Hopkins: Cape needs growth to remain vital

Thursday, January 21, 2010
Matt Hopkins places a campaign sign in a yard with his children, Melissa and Justin. Hopkins is running for mayor of Cape Girardeau. (Fred Lynch)

Editor's note: This is the third of three stories about Cape Girardeau mayoral candidates.

Matt Hopkins has watched Cape Girardeau grow.

The 46-year-old former councilman and candidate for mayor remembers when William Street ended at Kingshighway. He remembers cattle grazing on the land where West Park Mall stands today.

And despite all that growth, Cape Girardeau retains charms that recall small-town life.

"I like to call Cape Girardeau a large Mayberry," Hopkins said. "While we are not that small town, the quality of life here is great."

Hopkins is a native, raised on Bloomfield Road. He represented Ward 5 on the Cape Girardeau City Council from 2000 to 2008 and is one of three candidates in the Feb. 2 primary. An account representative for Technology and Networking/ASC, Hopkins faces retired businessman Harry Rediger and real estate investor Walter White. The top two vote-getters will face off in the April 6 election.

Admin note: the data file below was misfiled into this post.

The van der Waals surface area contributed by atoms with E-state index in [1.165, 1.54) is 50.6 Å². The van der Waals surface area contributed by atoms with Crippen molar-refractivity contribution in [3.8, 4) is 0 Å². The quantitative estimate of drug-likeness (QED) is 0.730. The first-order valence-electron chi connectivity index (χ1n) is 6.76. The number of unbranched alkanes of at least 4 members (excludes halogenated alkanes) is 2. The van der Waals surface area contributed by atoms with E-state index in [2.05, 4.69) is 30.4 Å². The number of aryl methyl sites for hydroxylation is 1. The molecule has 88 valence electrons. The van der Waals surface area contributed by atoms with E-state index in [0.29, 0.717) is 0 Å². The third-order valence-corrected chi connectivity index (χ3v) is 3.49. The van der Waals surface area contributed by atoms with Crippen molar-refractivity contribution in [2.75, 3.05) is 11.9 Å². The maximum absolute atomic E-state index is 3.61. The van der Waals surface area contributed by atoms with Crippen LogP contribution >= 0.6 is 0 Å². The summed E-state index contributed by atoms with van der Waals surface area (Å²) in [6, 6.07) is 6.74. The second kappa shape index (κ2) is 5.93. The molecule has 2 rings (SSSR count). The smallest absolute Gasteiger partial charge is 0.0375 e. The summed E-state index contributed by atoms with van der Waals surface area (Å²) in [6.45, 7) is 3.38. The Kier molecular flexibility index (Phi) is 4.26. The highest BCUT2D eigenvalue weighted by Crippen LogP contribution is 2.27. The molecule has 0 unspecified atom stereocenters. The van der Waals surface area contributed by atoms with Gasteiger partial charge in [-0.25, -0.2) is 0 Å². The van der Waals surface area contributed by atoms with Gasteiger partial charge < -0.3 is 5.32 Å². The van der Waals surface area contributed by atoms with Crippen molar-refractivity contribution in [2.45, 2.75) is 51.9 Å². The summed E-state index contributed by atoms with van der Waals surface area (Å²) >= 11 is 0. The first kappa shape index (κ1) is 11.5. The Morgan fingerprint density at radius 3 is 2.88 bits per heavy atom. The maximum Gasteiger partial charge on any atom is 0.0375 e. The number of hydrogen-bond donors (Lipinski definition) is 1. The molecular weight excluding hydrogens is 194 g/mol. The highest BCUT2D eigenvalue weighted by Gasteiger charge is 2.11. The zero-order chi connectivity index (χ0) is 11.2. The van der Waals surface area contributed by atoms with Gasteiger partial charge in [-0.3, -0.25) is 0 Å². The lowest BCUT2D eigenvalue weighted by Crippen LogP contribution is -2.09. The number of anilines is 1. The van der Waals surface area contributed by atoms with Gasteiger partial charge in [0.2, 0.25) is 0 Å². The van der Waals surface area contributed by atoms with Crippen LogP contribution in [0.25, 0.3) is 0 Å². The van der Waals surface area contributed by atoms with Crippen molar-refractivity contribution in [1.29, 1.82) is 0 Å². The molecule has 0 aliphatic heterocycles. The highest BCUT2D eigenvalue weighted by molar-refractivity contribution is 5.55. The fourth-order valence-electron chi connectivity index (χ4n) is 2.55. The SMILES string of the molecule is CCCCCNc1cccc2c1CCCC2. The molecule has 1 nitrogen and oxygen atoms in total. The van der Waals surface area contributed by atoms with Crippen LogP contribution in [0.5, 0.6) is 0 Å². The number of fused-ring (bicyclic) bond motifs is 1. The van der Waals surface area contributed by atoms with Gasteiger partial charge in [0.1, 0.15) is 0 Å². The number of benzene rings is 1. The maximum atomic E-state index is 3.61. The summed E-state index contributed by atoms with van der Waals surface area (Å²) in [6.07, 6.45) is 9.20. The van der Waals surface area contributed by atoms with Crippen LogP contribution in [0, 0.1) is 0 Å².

The winner will replace Mayor Jay Knudtson, who is being forced out by term limits.

All the growth and change Hopkins has witnessed has made the city a regional hub for jobs and shopping. The city needs to continue that growth to remain vital, he said.

"When a community quits changing and growing, it goes into retirement mode," Hopkins said.

Cape Girardeau uses city tax money, in cooperation with Jackson and Cape Girardeau County, to support Cape Girardeau Area Magnet, the economic development agency that looks for new prospective employers.

Absent passage of Right to Work legislation, Hopkins said Cape Girardeau is unlikely to land a big industrial plant. But the city's attributes -- a dedicated work force, a central U.S. location and good transportation by river, road, rail and air -- do make it attractive for smaller and medium-sized companies looking for a new location, he said.

One of the biggest new employers to the region, NARS, arrived in 2006, and now employs about 500 people. At that time, Hopkins said, some criticized NARS for low pay. It started employees at about $8.50 an hour.